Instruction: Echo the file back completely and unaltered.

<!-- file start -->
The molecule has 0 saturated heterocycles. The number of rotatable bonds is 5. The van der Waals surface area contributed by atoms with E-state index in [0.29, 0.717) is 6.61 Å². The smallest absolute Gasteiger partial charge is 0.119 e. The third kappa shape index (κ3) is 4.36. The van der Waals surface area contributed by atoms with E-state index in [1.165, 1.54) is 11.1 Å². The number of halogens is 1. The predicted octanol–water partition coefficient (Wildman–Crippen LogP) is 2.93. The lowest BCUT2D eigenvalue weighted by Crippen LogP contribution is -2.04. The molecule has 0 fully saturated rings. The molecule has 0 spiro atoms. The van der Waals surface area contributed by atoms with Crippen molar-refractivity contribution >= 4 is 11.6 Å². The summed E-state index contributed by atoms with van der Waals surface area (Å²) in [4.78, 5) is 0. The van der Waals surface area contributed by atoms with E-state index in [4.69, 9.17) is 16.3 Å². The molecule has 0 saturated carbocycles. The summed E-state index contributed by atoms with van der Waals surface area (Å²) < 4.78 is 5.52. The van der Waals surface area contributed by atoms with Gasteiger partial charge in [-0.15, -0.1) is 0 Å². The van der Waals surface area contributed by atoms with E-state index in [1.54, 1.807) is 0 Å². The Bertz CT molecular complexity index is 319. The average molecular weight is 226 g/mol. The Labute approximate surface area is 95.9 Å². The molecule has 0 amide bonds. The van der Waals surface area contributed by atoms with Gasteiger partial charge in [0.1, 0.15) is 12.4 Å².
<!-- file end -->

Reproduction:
The molecule has 0 saturated heterocycles. The number of rotatable bonds is 5. The van der Waals surface area contributed by atoms with E-state index in [0.29, 0.717) is 6.61 Å². The smallest absolute Gasteiger partial charge is 0.119 e. The third kappa shape index (κ3) is 4.36. The van der Waals surface area contributed by atoms with E-state index in [1.165, 1.54) is 11.1 Å². The number of halogens is 1. The predicted octanol–water partition coefficient (Wildman–Crippen LogP) is 2.93. The lowest BCUT2D eigenvalue weighted by Crippen LogP contribution is -2.04. The molecule has 0 fully saturated rings. The molecule has 0 spiro atoms. The van der Waals surface area contributed by atoms with Crippen molar-refractivity contribution >= 4 is 11.6 Å². The summed E-state index contributed by atoms with van der Waals surface area (Å²) in [4.78, 5) is 0. The van der Waals surface area contributed by atoms with E-state index in [4.69, 9.17) is 16.3 Å². The molecule has 0 saturated carbocycles. The summed E-state index contributed by atoms with van der Waals surface area (Å²) < 4.78 is 5.52. The van der Waals surface area contributed by atoms with Gasteiger partial charge in [-0.15, -0.1) is 0 Å². The van der Waals surface area contributed by atoms with E-state index in [1.54, 1.807) is 0 Å². The Bertz CT molecular complexity index is 319. The average molecular weight is 226 g/mol. The Labute approximate surface area is 95.9 Å². The molecule has 0 amide bonds. The van der Waals surface area contributed by atoms with Gasteiger partial charge in [0.1, 0.15) is 12.4 Å².